• Use Sticky Notes in Initial Stages: Before digitalizing your SIPOC, sticky notes on a whiteboard can help in easy repositioning and modification.
  • Stay High-Level: Remember, SIPOC is an overview. Avoid diving too deep into micro-processes.
  • Review and Validate: Once the draft is complete, validate it with process stakeholders to ensure accuracy and completeness.

Quick Tip - Boardmix SIPOC Diagram Template

Boardmix is a user-friendly platform that provides a pre-designed SIPOC (Supplier-Input-Process-Output-Customer) diagram template. This template enables easy visualization of processes by allowing users to map out the suppliers, inputs, processes, outputs, and customers involved. Boardmix simplifies the creation of SIPOC diagrams, enhancing communication and understanding of complex processes within various industries, from manufacturing to services.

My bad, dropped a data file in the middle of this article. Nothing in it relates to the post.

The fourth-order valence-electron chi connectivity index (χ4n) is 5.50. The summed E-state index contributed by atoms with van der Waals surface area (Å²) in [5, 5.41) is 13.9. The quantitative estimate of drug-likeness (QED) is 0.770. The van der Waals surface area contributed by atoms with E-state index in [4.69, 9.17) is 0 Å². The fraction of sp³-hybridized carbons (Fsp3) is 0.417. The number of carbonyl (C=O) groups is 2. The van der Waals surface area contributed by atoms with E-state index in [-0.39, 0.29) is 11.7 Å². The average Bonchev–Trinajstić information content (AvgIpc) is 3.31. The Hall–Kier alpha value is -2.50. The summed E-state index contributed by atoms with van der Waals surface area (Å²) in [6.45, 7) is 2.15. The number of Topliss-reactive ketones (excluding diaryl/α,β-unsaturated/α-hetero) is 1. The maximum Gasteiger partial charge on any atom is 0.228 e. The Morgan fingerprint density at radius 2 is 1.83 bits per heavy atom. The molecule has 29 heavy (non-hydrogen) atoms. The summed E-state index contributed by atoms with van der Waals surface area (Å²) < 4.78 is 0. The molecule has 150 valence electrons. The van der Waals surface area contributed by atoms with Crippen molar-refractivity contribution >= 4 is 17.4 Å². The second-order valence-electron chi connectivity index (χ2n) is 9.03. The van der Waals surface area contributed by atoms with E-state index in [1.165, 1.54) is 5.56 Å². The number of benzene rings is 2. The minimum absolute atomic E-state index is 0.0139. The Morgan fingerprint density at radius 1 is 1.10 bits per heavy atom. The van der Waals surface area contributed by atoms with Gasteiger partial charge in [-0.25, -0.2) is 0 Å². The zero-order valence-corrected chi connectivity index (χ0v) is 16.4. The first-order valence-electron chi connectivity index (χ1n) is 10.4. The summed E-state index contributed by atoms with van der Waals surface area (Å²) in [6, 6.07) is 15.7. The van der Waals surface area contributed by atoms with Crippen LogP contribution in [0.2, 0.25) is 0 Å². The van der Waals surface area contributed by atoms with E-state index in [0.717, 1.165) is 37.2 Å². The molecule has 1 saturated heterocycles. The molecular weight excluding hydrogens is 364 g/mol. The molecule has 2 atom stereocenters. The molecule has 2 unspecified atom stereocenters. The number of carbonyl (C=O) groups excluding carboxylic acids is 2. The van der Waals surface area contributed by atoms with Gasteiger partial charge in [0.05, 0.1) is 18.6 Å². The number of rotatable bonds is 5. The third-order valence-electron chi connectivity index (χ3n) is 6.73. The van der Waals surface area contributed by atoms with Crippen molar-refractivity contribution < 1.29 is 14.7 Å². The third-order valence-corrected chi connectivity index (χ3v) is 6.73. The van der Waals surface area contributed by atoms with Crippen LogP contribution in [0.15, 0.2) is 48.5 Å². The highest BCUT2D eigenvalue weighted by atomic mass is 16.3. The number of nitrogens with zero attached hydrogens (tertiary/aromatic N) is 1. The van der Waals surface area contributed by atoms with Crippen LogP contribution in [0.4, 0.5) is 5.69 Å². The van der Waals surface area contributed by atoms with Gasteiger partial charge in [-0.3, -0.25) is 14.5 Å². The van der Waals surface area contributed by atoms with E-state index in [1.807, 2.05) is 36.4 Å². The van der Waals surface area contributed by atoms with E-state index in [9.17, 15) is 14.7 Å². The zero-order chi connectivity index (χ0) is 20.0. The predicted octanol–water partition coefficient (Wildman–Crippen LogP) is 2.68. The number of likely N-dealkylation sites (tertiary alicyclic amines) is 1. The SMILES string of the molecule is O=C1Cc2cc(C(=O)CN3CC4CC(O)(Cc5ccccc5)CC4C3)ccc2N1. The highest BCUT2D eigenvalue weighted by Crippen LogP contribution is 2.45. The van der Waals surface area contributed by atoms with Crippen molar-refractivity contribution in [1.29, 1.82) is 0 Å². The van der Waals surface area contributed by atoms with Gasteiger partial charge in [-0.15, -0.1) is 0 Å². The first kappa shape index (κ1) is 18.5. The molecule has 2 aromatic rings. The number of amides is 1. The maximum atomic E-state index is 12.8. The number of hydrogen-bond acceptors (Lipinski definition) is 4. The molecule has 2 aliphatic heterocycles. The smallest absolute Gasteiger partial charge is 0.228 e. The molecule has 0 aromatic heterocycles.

This product offers a seamless experience, providing you with ready-made templates that capture the Supplier-Input-Process-Output-Customer journey effortlessly. No need to start from scratch – simply choose the template that suits your industry and customize it to fit your process. With Boardmix, mapping out complex processes has never been more convenient. Enhance clarity, save time, and communicate effectively with our user-friendly SIPOC diagram template. Try Boardmix today and visualize your processes with ease!introduce-boardmix-new

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FAQ: How Is SIPOC Different from Process Flow?

SIPOC provides a high-level overview of a process, identifying the suppliers, inputs, process steps, outputs, and customers. It's a snapshot that aids in understanding the process boundaries and main components without diving deep into each activity.

Process Flow, on the other hand, is a detailed visual representation of the actual steps or activities involved in a process, often including decision points, loops, and alternative paths.

In essence, while SIPOC offers a bird's eye view, a process flow gives a step-by-step walkthrough. Both tools are valuable for process management but serve different purposes. It's not unusual for organizations to first draft a SIPOC for clarity and then delve deeper with a detailed process flow.